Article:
Then one needs to set up the prototype chain properly, i. e. let Commercial
    inherit from RealEstate.prototype, not from a single RealEstate instance.
    This is facilitated with a method that Lasse Reichstein Nielsen introduced
    here years ago as clone() [1], that I named inheritFrom() afterwards (as it
    does not really clone) [2], and that Douglas Crockford eventually came to
    name object() (at least in his interesting, but slightly erroneous
    JavaScript introduction at Yahoo! [3]). In its non-optimized form (see
    jsx.object.inheritFrom() for the optimization [4]), it is:

    function inheritFrom(proto)
    function Dummy() {}
    Dummy.prototype = proto;
    return new Dummy();

    Commercial.prototype = inheritFrom(RealEstate.prototype);

    With this approach, a Dummy instance is defined as the prototype of
    Commercial instances that does nothing else than to inherit from
    RealEstate.prototype, thus establishing the prototype chain link between
    Commercial instances and RealEstate.prototype:

    (new Commercial()) → (Commercial.prototype === new Dummy())
    → RealEstate.prototype

    But as Commercial.prototype.constructor is now Dummy implicitly, it would be
    well that that be fixed (this part you got right):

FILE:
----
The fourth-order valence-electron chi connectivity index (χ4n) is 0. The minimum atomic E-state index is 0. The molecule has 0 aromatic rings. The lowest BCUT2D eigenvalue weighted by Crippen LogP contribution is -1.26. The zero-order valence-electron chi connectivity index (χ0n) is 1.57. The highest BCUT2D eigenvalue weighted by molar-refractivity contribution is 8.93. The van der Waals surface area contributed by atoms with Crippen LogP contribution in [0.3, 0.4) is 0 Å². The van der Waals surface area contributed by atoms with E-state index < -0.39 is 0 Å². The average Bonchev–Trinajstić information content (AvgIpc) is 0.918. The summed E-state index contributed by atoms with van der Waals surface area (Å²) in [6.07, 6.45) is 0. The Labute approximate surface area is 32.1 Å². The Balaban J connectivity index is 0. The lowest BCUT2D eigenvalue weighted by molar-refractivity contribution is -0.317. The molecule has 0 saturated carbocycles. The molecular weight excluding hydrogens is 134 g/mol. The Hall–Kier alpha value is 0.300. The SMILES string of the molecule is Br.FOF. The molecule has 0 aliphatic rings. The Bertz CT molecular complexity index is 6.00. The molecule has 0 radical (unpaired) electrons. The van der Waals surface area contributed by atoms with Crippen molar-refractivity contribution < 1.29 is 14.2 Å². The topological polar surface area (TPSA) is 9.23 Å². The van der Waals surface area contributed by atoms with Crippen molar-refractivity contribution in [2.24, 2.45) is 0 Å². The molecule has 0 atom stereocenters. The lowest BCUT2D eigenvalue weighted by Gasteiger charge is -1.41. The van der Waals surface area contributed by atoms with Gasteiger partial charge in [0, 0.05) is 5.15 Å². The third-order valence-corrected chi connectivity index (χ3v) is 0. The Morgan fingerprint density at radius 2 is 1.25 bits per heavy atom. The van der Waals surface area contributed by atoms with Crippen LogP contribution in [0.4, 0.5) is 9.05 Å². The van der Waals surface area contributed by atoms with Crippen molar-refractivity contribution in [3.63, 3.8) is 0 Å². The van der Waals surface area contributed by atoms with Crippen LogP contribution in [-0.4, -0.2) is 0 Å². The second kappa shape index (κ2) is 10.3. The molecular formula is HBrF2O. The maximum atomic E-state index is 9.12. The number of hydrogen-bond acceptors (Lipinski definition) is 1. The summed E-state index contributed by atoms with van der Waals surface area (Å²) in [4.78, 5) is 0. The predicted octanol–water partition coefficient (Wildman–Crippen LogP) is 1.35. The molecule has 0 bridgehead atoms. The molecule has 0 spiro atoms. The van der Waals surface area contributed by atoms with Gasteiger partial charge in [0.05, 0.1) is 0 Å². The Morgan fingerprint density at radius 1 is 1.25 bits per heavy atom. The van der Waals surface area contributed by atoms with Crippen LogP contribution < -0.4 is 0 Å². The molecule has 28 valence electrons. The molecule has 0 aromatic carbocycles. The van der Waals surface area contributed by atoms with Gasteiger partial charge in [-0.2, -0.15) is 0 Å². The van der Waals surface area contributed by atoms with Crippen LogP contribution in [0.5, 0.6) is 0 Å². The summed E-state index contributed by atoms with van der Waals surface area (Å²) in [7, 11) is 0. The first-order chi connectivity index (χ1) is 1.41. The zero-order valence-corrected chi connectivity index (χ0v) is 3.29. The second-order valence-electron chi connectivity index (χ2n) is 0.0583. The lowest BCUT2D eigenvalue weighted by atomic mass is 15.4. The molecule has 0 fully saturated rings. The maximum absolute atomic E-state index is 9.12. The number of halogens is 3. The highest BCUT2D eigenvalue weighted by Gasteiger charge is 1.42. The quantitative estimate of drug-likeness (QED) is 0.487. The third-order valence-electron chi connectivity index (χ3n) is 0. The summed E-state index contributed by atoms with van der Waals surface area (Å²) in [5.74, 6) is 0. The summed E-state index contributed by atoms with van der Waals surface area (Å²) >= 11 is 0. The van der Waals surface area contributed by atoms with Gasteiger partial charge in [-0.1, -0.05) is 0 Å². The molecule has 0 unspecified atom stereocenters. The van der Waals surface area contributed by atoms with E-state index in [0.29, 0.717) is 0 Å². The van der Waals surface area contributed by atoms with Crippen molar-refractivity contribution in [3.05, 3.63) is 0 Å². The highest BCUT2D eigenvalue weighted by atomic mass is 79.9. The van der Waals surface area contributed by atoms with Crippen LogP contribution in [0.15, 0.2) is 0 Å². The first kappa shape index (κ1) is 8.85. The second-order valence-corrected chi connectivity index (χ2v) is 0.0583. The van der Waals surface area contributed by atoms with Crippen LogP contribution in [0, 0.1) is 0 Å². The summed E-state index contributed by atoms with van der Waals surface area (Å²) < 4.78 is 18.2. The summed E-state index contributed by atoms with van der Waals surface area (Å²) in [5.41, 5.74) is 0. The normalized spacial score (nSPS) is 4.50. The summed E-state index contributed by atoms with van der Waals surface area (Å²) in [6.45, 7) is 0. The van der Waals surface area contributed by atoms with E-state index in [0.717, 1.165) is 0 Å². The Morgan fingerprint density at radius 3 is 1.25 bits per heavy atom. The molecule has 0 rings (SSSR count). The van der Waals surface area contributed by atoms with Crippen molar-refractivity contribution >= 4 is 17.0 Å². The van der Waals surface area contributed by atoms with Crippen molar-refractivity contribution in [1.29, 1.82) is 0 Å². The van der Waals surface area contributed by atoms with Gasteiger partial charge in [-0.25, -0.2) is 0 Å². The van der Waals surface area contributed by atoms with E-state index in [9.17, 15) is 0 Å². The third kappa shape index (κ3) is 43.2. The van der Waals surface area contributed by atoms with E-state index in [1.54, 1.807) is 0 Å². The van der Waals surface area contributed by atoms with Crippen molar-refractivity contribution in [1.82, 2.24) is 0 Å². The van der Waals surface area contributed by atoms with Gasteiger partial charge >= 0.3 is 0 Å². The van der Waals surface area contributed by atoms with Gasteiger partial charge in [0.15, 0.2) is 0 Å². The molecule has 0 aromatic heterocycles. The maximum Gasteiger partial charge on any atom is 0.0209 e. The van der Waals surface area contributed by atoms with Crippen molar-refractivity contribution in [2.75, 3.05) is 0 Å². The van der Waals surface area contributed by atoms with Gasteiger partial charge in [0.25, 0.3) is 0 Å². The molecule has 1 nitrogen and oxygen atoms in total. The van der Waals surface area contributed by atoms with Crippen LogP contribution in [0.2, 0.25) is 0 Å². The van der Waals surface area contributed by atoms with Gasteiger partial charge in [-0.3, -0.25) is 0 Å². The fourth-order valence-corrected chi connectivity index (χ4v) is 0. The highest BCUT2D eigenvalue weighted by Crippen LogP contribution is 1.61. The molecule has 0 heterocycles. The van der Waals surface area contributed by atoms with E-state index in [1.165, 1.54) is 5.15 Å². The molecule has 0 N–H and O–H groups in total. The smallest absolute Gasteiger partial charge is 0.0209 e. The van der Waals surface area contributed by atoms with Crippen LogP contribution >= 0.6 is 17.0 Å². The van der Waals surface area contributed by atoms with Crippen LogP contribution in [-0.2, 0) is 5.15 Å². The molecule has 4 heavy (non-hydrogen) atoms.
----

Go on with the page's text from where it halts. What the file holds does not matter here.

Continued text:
Commercial.prototype.constructor = Commercial;

    Afterwards the Dummy instance that Commercial.prototype refers to can be
    refined, serving as the prototype of Commercial instances.

    (Function.prototype.extend() does all that in JSX:eek:bject.js [4]. It allows
    this inheritance approach to be written

    Commercial.extend(RealEstate, extensions);

    as you would in natural language. That also adds a `_super' property to
    Commercial.prototype to refer to RealEstate.prototype, and it adds a
    `_super' property to Commercial to refer to RealEstate, among other things.)

    The latter which then can be created with

    var prop1 = new Commercial("C-1", "light commercial");

    or <2004-05-20
    or <2007-11-30
    [3] <>; 2007
    Thomas 'PointedEars' Lahn, Nov 12, 2011
  13. Gene Wirchenko

    Elegie Guest

    On 12/11/2011 17:52, John G Harris wrote :

    Hello John,
    Actually I did not think about it at all, I simply wanted to introduce
    the OP to the concept of prototype chain, and have him reflect about it
    a bit...

    Elegie, Nov 12, 2011
  14. I think you've misunderstood Crockford's way. There is no extra
    intermediate object, but there are extra steps.

    Doing it his way, first you call the following function, supplying your
    desired prototype object, and hence prototype chain, as the parameter
    'o' :

    function object(o)
    function F() {}
    F.prototype = o;
    return new F();